• Pomalidomide, ixazomib, and dexamethasone

    • Pomalidomide, dexamethasone, and clarithromycin (Biaxin)

    • Daratumumab, bortezomib, and dexamethasone

  • Immunotherapy. This type of therapy uses the body's natural defenses to fight cancer by improving your immune system’s ability to attack cancer cells. Vaccines are a type of immunotherapy being explored in the treatment of multiple myeloma. Research on using these therapies to treat advanced myeloma is ongoing. Learn more about the basics of immunotherapy.

    • CAR T-cell immunotherapy. In this type of immunotherapy, some T cells are removed from a patient’s blood. Then, the cells are changed so they have specific proteins called receptors. The receptors allow the changed T cells to recognize the cancer cells. The changed T cells are then returned to the patient’s body. Once there, they seek out and destroy cancer cells. Two CAR T-cell therapies, idecabtagene vicleucel and ciltacabtagene autoleucel, have received FDA approval (see Types of Treatment), and more clinical trials are studying other CAR T-cell therapies in myeloma. Researchers are also examining the effectiveness of BCMA-targeted CAR T cells in combination with other treatments, as well as working to identify other antigens found on myeloma cells that may be effective immunotherapy targets. Learn more about the basics of CAR T-cell therapy.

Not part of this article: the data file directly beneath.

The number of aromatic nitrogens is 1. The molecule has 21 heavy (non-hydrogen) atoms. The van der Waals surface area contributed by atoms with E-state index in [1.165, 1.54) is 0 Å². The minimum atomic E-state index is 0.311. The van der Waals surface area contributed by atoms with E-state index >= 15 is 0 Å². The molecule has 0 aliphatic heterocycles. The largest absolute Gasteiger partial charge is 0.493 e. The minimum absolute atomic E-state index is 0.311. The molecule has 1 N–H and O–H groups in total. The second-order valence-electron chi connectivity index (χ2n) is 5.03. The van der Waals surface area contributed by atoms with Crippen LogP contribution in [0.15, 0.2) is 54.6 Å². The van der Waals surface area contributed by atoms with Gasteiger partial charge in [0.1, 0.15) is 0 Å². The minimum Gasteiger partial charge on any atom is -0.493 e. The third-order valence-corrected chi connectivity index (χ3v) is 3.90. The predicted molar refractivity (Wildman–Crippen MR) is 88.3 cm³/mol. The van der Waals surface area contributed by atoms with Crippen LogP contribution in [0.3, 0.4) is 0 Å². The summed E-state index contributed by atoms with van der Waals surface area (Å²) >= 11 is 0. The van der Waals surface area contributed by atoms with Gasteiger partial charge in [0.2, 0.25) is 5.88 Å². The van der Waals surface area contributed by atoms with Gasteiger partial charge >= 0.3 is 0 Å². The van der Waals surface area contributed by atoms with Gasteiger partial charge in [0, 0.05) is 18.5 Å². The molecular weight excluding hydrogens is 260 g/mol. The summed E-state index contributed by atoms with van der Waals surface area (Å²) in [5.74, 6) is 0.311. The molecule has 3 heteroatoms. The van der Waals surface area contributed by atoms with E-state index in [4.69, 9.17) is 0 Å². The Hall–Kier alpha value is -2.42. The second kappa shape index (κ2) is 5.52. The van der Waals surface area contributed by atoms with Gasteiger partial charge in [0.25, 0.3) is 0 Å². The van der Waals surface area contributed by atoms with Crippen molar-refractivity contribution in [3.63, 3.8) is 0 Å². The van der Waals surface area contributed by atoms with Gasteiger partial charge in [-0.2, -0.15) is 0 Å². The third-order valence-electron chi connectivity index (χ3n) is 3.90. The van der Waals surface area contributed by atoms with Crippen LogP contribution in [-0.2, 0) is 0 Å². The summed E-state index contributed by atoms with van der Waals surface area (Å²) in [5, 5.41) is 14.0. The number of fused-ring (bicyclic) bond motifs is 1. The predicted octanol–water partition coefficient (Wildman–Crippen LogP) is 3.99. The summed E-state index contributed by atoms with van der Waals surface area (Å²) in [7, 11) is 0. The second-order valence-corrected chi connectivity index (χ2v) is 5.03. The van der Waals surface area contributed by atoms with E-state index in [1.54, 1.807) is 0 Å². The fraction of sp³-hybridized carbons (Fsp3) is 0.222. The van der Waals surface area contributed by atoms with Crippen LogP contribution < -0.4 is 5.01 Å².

• Immune checkpoint inhibitors. Checkpoint inhibitor therapies include antibodies to block PD-L1 on multiple myeloma cells and PD-1 on immune cells. PD-1 is found on the surface of T cells, which are a type of white blood cell that directly helps the body’s immune system fight disease. Because PD-1 keeps the immune system from destroying cancer cells, blocking PD-1 allows the immune system to better eliminate the disease. Current research is trying to work out which patients benefit most from these treatments and in which combinations of other drugs they should be used. The FDA stopped all clinical trials using PD-1 checkpoint inhibitors in multiple myeloma. In 1 study of combination therapy that included pembrolizumab (Keytruda), researchers saw an increased death rate. Other checkpoint inhibitors targeting LAG3, TIM3, and TIGIT are being studied.

    • Cancer vaccines. Vaccines are another type of immunotherapy being explored in the treatment of multiple myeloma. Learn more about therapeutic cancer vaccines.

  • Palliative and supportive care. A limited number of clinical trials are underway to find better ways of reducing symptoms and side effects of current myeloma treatments to improve comfort and quality of life for patients.

Looking for More About the Latest Research?

If you would like more information about the latest areas of research in myeloma, explore these related items that will take you outside of this guide:

The next section in this guide is Coping with Treatment. It offers some guidance on how to cope with the physical, emotional, social, and financial changes that cancer and its treatment can bring. Use the menu to choose a different section to read in this guide.